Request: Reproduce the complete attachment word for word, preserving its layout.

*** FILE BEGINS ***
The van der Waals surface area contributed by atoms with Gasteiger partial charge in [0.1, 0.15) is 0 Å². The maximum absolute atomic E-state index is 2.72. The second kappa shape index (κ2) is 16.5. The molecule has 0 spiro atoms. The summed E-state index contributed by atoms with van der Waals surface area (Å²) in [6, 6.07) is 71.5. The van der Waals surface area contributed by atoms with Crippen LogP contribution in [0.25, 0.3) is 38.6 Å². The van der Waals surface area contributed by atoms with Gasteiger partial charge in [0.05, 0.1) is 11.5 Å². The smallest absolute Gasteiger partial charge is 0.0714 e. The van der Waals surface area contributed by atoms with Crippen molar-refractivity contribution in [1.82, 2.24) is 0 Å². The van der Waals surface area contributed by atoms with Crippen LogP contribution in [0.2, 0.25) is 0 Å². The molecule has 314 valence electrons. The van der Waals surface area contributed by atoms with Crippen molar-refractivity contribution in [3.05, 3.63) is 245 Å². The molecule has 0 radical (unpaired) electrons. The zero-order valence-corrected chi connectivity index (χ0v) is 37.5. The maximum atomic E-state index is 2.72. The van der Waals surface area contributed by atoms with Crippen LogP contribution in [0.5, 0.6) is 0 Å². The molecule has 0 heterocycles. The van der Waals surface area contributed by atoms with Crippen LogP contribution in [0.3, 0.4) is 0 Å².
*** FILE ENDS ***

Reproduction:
The van der Waals surface area contributed by atoms with Gasteiger partial charge in [0.1, 0.15) is 0 Å². The maximum absolute atomic E-state index is 2.72. The second kappa shape index (κ2) is 16.5. The molecule has 0 spiro atoms. The summed E-state index contributed by atoms with van der Waals surface area (Å²) in [6, 6.07) is 71.5. The van der Waals surface area contributed by atoms with Crippen LogP contribution in [0.25, 0.3) is 38.6 Å². The van der Waals surface area contributed by atoms with Gasteiger partial charge in [0.05, 0.1) is 11.5 Å². The smallest absolute Gasteiger partial charge is 0.0714 e. The van der Waals surface area contributed by atoms with Crippen molar-refractivity contribution in [1.82, 2.24) is 0 Å². The van der Waals surface area contributed by atoms with Crippen LogP contribution in [0.2, 0.25) is 0 Å². The molecule has 314 valence electrons. The van der Waals surface area contributed by atoms with Crippen molar-refractivity contribution in [3.05, 3.63) is 245 Å². The molecule has 0 radical (unpaired) electrons. The zero-order valence-corrected chi connectivity index (χ0v) is 37.5. The maximum atomic E-state index is 2.72. The van der Waals surface area contributed by atoms with Crippen LogP contribution in [0.5, 0.6) is 0 Å². The molecule has 0 heterocycles. The van der Waals surface area contributed by atoms with Crippen LogP contribution in [0.3, 0.4) is 0 Å².